Construction firm McAvoy Group has built a house in one day using techniques that could radically change the mix of off-highway vehicles required on construction sites.
The modular housing solution was designed and engineered off-site in Lisburn, Northern Ireland, with contributions from Queen’s University Belfast and Todd Architects and is applicable to multi-story apartments for a variety of housing requirements.
The 95m² steel-framed prototype house has three bedrooms and two bathrooms, and the floor is made from recyclable material instead of the energy-intensive concrete traditionally relied on. The innovative floor construction offers good thermal performance and acoustic properties.
Safer and faster
The two pre-tiled roof units were produced at McAvoy’s factory making it a safer and faster process, while also minimizing work at heights and in poor weather conditions for builders.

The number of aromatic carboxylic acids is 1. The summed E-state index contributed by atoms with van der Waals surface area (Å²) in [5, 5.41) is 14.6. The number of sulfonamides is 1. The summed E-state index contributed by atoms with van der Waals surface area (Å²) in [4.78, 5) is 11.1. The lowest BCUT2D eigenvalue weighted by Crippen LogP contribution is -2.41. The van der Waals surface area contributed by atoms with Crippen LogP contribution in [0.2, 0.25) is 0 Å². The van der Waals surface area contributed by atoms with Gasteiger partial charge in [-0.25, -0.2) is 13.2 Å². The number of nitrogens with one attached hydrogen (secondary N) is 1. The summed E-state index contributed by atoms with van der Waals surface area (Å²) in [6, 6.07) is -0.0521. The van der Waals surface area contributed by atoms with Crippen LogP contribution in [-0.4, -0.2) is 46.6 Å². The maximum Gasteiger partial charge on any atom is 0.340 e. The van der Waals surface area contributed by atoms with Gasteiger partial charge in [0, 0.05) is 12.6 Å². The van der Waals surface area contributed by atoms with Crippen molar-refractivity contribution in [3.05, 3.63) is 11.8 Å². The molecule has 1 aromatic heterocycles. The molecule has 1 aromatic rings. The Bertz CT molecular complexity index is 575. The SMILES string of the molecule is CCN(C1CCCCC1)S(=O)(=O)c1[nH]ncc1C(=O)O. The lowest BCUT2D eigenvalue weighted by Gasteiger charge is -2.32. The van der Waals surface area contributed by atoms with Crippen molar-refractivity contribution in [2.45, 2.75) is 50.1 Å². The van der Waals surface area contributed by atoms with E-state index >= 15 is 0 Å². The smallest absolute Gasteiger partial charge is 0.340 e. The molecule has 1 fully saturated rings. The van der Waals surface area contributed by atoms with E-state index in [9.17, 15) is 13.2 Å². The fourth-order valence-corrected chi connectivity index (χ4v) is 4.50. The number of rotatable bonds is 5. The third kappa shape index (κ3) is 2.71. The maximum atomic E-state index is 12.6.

David Clark, head of manufacturing and innovation at the company, said, “We wanted to give developers, housing providers and lenders the opportunity to see at first hand the quality of finish that we can construct in the factory.
“The prototype house was a critical part of our design and engineering program, allowing us to test innovative new building techniques such as the lifting system and the floor construction – which has proved to be a high performance, highly sustainable and robust alternative to pre-installed concrete floors.”
“The team at Queen’s University Belfast worked with us on the project in a collaborative knowledge transfer partnership, providing input on testing and structural design. In return, we were able to give valuable industrial experience and the opportunity for academic research into new methods of construction to address the housing crisis.”